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According to tradition, dumplings are the first food everyone eats to celebrate Lunar New Year. The bite-sized pockets of minced meat and diced veggies, wrapped and pleated in thin flour sheets, and boiled or steam-cooked to tender savouriness, actually represent a lot more than their umami flavour. So, come have a taste, and let’s explore the rich cultural significance of the humble dumpling.
What are Lunar New Year dumplings?
The word dumpling is a generalization of many dishes around the globe that share similar features, i.e. a dish cooked in a wrap or a pastry with filling. For Asian cuisines, dumplings include wonton, bao-s, Zongzi, yum cha treats like Har Gow and Siew Mai, the Japanese Gyoza, and many more.
The dumplings for Lunar New Year are Chinese Jiaozi and Korean Mandu served in a Korean savoury soup broth.
The History of Lunar New Year Dumplings
The Jiaozi is among the staple traditional foods across Chinese history. Mentioned in several historical texts throughout the ancient dynasties, dating all the way back to the 2nd century. Since then, the Jiaozi had spread across Asia, and reinvented with local ingredients wherever it landed.
It is believed that Yuan Mongolians introduced the Jiaozi to Korea in the 14th Century, and it became the Mandu dumpling in Korean cuisine.
Although Jiaozi and Mandu are made and enjoyed year-round, savouring the dish for Lunar New Year is a tradition to this day. The reason starts with the dumpling’s shape – the puffy pleated wraps resemble the ancient silver and gold imperial ingots. Thus, the Jiaozi and Mandu became a symbol of prosperity over the centuries.
Auspicious Meanings of Lunar New Year Dumplings
Lunar New Year dumplings are traditionally wrapped on the night of the festival’s eve, cooked and savoured first thing in the morning – to signify starting anew. Jiaozi is also a homophone for ‘exchange of day’, symbolising the cross over from the old night to the new dawn.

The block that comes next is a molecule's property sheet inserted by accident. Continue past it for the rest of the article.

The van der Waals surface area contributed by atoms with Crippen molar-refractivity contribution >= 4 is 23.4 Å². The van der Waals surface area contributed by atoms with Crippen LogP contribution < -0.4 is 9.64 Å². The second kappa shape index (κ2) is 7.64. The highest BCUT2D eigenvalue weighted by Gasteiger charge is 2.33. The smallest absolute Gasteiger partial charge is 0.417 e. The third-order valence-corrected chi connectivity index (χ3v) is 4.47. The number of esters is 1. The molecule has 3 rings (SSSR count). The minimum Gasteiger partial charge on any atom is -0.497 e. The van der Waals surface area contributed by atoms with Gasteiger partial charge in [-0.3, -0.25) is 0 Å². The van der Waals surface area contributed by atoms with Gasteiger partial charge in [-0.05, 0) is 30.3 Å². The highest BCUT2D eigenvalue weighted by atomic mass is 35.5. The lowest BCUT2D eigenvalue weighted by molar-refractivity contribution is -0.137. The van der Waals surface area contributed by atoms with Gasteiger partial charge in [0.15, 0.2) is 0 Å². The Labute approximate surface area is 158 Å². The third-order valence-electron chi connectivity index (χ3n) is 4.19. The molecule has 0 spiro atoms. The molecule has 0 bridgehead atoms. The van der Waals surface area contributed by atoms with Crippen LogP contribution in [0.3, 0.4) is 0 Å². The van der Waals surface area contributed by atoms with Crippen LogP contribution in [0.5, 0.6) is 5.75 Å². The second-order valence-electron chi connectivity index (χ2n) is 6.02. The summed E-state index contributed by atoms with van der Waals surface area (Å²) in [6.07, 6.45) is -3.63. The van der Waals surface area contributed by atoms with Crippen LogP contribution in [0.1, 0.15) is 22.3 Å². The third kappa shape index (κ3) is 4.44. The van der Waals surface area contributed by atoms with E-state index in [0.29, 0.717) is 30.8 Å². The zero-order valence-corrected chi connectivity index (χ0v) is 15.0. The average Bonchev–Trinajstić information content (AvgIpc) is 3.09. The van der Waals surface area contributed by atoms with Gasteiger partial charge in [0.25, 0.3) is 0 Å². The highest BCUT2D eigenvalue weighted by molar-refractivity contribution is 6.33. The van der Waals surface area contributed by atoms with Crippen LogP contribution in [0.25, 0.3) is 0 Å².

The dumplings are typically stuffed with auspicious meats and lucky greens; all flavoured with a combo of rich savoury sauces. Some may even slot a clean coin into one of the dumplings, bringing more good fortune to whoever bites it.
Lunar New Year dumplings are shared with the whole family. Thus, the dish also carries the warmth and love of home and reunions.
Lunar New Year Dumplings for You to Savour
Ready to make your own Lunar New Year dumplings? Here are some authentic favourites to enjoy with your loved ones!
Classic Lunar New Year Jiaozi packs pork mince and wombok, seasoned with a blend of soy sauce, Shaoxing wine, sesame oil, pepper and salt. Boiled to tender bites and served with a tangy black rice vinegar + ginger dip sauce. Make yours hot with our recipe!
Pan-fried Beef Potstickers
Guotie or ‘Potsticker’ dumplings are pan-fried till the soft pastry wrap turns brown and lightly crispy. Beef up your Lunar New Year dumpling enjoyment with this richly umami recipe!
Korean Mandu are puffier than the Jiaozi, and shaped like ingots. Savoured in a warm savoury soup with egg and nori seaweed, or combined with the traditional Lunar New Year rice cake soup, Tteokguk. Cook them up with our recipes!
Steamed Kimchi Mandu
Want a zestier oomph in your Lunar New Year dumplings? This Korean steamed Mandu delight is imbued with the spicy, tangy and savoury taste of Kimchi. Filled with ground pork or beef, and served with a yummy dip of soy sauce, vinegar, and Korean Gochugaru chilli flakes.
Thai-style Fish Dumpling
Fish in Chinese is a homophone for ‘surplus’, meaning to have more than enough for the new year. Besides sharing a whole fish, you can also have it boiled and minced to make this delish Thai-style dumpling!
Thai Pork & Shrimp Dumpling
You can also get exotic with your Lunar New Year dumpling! This Thai delight is an adaptation of the Yum Cha fave Siew Mai. Ground pork and prawns made velvety with egg, and flavoured with fish sauce, oyster sauce, sesame oil and palm sugar. Stuffed in wonton wrappers and coated with a thin layer of garlic oil. Then, steam-cooked to golden fragrance and served with a piquant, savoury dip sauce. Try it with our recipe!
More Lunar New Year Specials
Lunar New Year is celebrated across Asia, and every culture has their own unique festive foods that embody their traditions, legacies and signature flavours. Come discover the 10 joyous Lunar New Year specials in Chinese, Vietnamese and Korean cuisines!